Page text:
Well, it looks to me as if little brother is growing up. I have long said Mr. Orwell was off by about 20 years, I'd say by 2004 his book will resemble life in the USA a bit too closely for my tastes. Apparently, even if it is technically illegal for the government to compile and store information on law abiding citizens, they seem to have figured out how to smash the spirit of the law quite handily.

The Jester, 69


Voxel dot net
o Managed Hosting
o VoxCAST Content Delivery
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Do you think the FBI has overstepped its boundaries here?
o We all know the government will get this stuff anyway, who cares. 7%
o No. I hate bad people and this will only hurt them 0%
o No. I dont break the law, so who cares who knows. 1%
o Maybe. I'm not sure what exactly is going on 5%
o Yes. I think they are out of line. 17%
o Yes. I believe this to be an outrage and illegal. 46%
o The FBI who are they, some sort of musical group for the kids? 5%
o I'm too busy trying to fight off alien death rays, leave me alone. 14%

Votes: 67
Results | Other Polls

Related Links
o Slashdot
o Slashdot [2]
o this MSNBC article
o www.cpfbi. com
o www.cdb.co m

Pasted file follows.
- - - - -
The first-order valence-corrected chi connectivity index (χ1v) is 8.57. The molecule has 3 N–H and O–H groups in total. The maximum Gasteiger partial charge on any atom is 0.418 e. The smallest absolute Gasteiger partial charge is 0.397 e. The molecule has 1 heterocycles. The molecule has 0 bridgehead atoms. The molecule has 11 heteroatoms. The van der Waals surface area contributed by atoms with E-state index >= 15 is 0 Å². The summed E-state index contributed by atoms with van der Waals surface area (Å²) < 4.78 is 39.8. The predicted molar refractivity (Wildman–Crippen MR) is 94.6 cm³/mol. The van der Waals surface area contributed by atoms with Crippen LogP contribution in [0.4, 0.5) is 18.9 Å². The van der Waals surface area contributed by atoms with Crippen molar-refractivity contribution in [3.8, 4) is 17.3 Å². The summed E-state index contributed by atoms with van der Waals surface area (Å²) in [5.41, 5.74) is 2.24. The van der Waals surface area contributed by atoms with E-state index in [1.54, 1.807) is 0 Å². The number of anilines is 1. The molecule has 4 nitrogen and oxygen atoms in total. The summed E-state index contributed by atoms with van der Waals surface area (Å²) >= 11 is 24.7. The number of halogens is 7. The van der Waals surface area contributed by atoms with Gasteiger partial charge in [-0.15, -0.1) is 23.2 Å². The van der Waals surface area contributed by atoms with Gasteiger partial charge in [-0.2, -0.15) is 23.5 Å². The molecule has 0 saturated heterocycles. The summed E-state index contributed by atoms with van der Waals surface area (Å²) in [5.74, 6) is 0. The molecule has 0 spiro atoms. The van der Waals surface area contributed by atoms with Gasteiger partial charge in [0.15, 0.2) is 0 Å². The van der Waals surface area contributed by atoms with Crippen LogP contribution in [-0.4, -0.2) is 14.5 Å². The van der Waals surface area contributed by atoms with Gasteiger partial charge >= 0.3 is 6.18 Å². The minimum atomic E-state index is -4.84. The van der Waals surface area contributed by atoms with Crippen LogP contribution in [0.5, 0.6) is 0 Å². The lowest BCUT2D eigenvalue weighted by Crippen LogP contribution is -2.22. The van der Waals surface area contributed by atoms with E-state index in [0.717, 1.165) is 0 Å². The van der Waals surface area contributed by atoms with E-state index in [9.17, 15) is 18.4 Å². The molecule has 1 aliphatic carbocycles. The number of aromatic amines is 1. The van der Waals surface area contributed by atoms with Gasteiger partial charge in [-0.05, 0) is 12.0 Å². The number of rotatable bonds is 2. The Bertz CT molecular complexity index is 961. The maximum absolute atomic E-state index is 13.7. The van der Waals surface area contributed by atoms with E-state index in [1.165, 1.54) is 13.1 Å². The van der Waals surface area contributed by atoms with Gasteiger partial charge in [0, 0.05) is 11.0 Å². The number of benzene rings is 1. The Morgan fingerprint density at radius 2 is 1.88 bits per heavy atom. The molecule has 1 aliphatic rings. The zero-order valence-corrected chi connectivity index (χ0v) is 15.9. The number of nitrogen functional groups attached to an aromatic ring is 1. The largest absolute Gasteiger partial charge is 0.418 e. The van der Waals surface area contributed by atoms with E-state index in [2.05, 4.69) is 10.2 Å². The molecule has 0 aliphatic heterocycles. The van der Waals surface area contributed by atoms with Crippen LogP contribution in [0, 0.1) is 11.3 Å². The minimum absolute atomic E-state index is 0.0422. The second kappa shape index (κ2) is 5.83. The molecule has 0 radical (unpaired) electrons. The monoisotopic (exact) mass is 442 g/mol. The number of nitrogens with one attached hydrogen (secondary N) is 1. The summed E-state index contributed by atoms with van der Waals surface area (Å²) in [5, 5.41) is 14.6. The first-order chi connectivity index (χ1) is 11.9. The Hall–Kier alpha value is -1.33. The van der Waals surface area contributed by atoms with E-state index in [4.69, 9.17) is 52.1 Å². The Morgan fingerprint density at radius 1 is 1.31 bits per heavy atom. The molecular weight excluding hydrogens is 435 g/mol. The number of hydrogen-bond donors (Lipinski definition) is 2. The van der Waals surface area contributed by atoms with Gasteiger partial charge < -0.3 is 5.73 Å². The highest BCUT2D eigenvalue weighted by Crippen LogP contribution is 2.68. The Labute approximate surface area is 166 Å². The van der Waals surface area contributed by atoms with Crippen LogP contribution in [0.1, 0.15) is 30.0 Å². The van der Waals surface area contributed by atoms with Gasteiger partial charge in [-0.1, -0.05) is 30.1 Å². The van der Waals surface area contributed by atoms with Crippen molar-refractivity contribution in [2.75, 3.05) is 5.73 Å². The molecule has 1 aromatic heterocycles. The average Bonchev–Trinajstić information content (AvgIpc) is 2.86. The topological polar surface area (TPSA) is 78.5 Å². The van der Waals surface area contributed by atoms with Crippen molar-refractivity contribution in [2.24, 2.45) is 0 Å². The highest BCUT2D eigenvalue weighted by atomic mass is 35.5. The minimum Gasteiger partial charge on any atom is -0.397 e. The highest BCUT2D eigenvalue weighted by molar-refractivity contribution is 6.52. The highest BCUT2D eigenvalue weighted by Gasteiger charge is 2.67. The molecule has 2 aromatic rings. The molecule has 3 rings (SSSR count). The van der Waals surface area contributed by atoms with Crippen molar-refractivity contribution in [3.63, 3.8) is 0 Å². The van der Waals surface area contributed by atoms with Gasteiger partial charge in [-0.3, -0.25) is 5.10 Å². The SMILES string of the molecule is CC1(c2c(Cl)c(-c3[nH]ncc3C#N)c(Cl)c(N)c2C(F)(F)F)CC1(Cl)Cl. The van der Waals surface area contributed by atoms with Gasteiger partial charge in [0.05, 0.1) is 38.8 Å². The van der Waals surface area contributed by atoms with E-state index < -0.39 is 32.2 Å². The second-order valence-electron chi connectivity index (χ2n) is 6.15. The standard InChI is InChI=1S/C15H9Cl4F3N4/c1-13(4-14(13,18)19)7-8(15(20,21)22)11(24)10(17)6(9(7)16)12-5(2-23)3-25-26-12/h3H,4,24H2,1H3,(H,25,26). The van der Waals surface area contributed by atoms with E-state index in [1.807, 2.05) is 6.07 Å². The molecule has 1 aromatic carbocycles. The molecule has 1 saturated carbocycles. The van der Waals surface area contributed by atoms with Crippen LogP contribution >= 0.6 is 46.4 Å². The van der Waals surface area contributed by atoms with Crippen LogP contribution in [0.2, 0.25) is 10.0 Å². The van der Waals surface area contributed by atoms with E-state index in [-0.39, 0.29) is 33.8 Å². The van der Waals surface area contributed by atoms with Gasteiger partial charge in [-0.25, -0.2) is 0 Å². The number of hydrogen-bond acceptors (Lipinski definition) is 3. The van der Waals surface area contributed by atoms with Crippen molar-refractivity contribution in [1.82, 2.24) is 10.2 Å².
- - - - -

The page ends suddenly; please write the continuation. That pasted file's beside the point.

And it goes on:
o Can I opt-out of CDB Infotek's databases?
o Also by jester69

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FBI is buying data from private sector. | 27 comments (8 topical, 19 editorial, 0 hidden)
What's more dangerous ? (4.00 / 3) (#4)
by mami on Sat Apr 14, 2001 at 12:03:14 PM EST

The databases in the hands of commercial entities like corporations or in the hands of the government ? And if you prefer one over the other, why ?

I think they are more dangerous in the hands of commercial entities, because I don't believe that an individual has more power and influence over the economy than it has over the government.

I believe that the government I am priviledged to elect freely and democratically (if you happen to live in a country where the constutional system really provides that), is more under my control than the evolution of global technological and commercial trends.